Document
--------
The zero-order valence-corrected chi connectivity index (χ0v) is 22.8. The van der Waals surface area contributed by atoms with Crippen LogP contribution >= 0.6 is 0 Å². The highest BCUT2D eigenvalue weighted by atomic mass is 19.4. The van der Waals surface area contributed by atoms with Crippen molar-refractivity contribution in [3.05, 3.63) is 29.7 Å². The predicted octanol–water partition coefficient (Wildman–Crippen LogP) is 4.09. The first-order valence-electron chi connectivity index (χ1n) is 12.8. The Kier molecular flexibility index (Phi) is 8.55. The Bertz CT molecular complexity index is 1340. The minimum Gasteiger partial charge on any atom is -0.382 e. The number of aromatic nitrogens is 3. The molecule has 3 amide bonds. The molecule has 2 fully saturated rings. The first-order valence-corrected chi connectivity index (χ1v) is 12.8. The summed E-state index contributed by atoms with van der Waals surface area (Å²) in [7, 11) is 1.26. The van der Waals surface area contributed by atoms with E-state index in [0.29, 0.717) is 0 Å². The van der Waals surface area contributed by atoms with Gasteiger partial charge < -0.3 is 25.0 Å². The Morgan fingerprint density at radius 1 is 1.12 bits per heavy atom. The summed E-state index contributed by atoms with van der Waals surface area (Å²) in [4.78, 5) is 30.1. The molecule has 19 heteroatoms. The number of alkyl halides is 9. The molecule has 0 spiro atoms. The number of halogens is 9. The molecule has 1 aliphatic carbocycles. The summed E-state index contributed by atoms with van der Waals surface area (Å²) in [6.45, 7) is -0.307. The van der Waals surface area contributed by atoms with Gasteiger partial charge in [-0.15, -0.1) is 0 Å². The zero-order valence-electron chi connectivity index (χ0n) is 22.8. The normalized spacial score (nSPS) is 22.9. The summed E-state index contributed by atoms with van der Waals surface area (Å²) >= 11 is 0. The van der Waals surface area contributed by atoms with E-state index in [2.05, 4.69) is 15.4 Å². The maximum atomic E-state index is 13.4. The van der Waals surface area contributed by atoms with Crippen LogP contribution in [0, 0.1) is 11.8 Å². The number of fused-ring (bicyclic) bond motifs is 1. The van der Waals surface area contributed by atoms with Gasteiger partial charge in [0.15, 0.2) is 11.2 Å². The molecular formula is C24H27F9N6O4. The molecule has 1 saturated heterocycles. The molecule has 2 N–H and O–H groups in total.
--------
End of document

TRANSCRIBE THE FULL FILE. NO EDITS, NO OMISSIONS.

The zero-order valence-corrected chi connectivity index (χ0v) is 22.8. The van der Waals surface area contributed by atoms with Crippen LogP contribution >= 0.6 is 0 Å². The highest BCUT2D eigenvalue weighted by atomic mass is 19.4. The van der Waals surface area contributed by atoms with Crippen molar-refractivity contribution in [3.05, 3.63) is 29.7 Å². The predicted octanol–water partition coefficient (Wildman–Crippen LogP) is 4.09. The first-order valence-electron chi connectivity index (χ1n) is 12.8. The Kier molecular flexibility index (Phi) is 8.55. The Bertz CT molecular complexity index is 1340. The minimum Gasteiger partial charge on any atom is -0.382 e. The number of aromatic nitrogens is 3. The molecule has 3 amide bonds. The molecule has 2 fully saturated rings. The first-order valence-corrected chi connectivity index (χ1v) is 12.8. The summed E-state index contributed by atoms with van der Waals surface area (Å²) in [7, 11) is 1.26. The van der Waals surface area contributed by atoms with E-state index in [0.29, 0.717) is 0 Å². The van der Waals surface area contributed by atoms with Gasteiger partial charge < -0.3 is 25.0 Å². The Morgan fingerprint density at radius 1 is 1.12 bits per heavy atom. The summed E-state index contributed by atoms with van der Waals surface area (Å²) in [4.78, 5) is 30.1. The molecule has 19 heteroatoms. The number of alkyl halides is 9. The molecule has 0 spiro atoms. The number of halogens is 9. The molecule has 1 aliphatic carbocycles. The summed E-state index contributed by atoms with van der Waals surface area (Å²) in [6.45, 7) is -0.307. The van der Waals surface area contributed by atoms with Gasteiger partial charge in [-0.15, -0.1) is 0 Å². The zero-order valence-electron chi connectivity index (χ0n) is 22.8. The normalized spacial score (nSPS) is 22.9. The summed E-state index contributed by atoms with van der Waals surface area (Å²) >= 11 is 0. The van der Waals surface area contributed by atoms with E-state index in [2.05, 4.69) is 15.4 Å². The maximum atomic E-state index is 13.4. The van der Waals surface area contributed by atoms with Crippen LogP contribution in [0, 0.1) is 11.8 Å². The number of fused-ring (bicyclic) bond motifs is 1. The van der Waals surface area contributed by atoms with Gasteiger partial charge in [0.15, 0.2) is 11.2 Å². The molecular formula is C24H27F9N6O4. The molecule has 1 saturated heterocycles. The molecule has 2 N–H and O–H groups in total.